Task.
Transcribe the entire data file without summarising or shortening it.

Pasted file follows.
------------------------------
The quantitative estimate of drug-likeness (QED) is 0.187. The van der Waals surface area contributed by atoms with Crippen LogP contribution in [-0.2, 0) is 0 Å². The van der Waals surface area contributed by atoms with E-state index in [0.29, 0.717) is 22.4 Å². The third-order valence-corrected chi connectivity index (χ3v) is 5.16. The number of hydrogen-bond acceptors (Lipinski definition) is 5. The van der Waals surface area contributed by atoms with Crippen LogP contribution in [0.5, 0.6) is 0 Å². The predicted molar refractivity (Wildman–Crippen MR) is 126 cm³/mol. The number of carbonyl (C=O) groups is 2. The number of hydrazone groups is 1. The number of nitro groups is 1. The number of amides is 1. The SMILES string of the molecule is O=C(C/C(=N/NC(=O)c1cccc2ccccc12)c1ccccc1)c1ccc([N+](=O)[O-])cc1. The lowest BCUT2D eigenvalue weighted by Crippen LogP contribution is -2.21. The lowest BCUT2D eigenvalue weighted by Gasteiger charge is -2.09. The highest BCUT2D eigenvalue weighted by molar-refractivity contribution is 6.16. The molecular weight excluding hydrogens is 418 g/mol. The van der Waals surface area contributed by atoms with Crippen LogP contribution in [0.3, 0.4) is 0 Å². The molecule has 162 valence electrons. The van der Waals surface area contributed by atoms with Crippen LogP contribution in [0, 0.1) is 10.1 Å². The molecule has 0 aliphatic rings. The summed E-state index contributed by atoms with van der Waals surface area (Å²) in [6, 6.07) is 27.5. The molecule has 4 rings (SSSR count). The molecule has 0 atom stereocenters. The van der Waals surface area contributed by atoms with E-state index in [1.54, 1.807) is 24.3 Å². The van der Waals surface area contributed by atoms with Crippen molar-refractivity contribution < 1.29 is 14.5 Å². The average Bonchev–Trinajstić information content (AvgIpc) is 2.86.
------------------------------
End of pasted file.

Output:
The quantitative estimate of drug-likeness (QED) is 0.187. The van der Waals surface area contributed by atoms with Crippen LogP contribution in [-0.2, 0) is 0 Å². The van der Waals surface area contributed by atoms with E-state index in [0.29, 0.717) is 22.4 Å². The third-order valence-corrected chi connectivity index (χ3v) is 5.16. The number of hydrogen-bond acceptors (Lipinski definition) is 5. The van der Waals surface area contributed by atoms with Crippen LogP contribution in [0.5, 0.6) is 0 Å². The predicted molar refractivity (Wildman–Crippen MR) is 126 cm³/mol. The number of carbonyl (C=O) groups is 2. The number of hydrazone groups is 1. The number of nitro groups is 1. The number of amides is 1. The SMILES string of the molecule is O=C(C/C(=N/NC(=O)c1cccc2ccccc12)c1ccccc1)c1ccc([N+](=O)[O-])cc1. The lowest BCUT2D eigenvalue weighted by Crippen LogP contribution is -2.21. The lowest BCUT2D eigenvalue weighted by Gasteiger charge is -2.09. The highest BCUT2D eigenvalue weighted by molar-refractivity contribution is 6.16. The molecular weight excluding hydrogens is 418 g/mol. The van der Waals surface area contributed by atoms with Crippen LogP contribution in [0.3, 0.4) is 0 Å². The molecule has 162 valence electrons. The van der Waals surface area contributed by atoms with Crippen LogP contribution in [0, 0.1) is 10.1 Å². The molecule has 0 aliphatic rings. The summed E-state index contributed by atoms with van der Waals surface area (Å²) in [6, 6.07) is 27.5. The molecule has 4 rings (SSSR count). The molecule has 0 atom stereocenters. The van der Waals surface area contributed by atoms with E-state index in [1.54, 1.807) is 24.3 Å². The van der Waals surface area contributed by atoms with Crippen molar-refractivity contribution < 1.29 is 14.5 Å². The average Bonchev–Trinajstić information content (AvgIpc) is 2.86.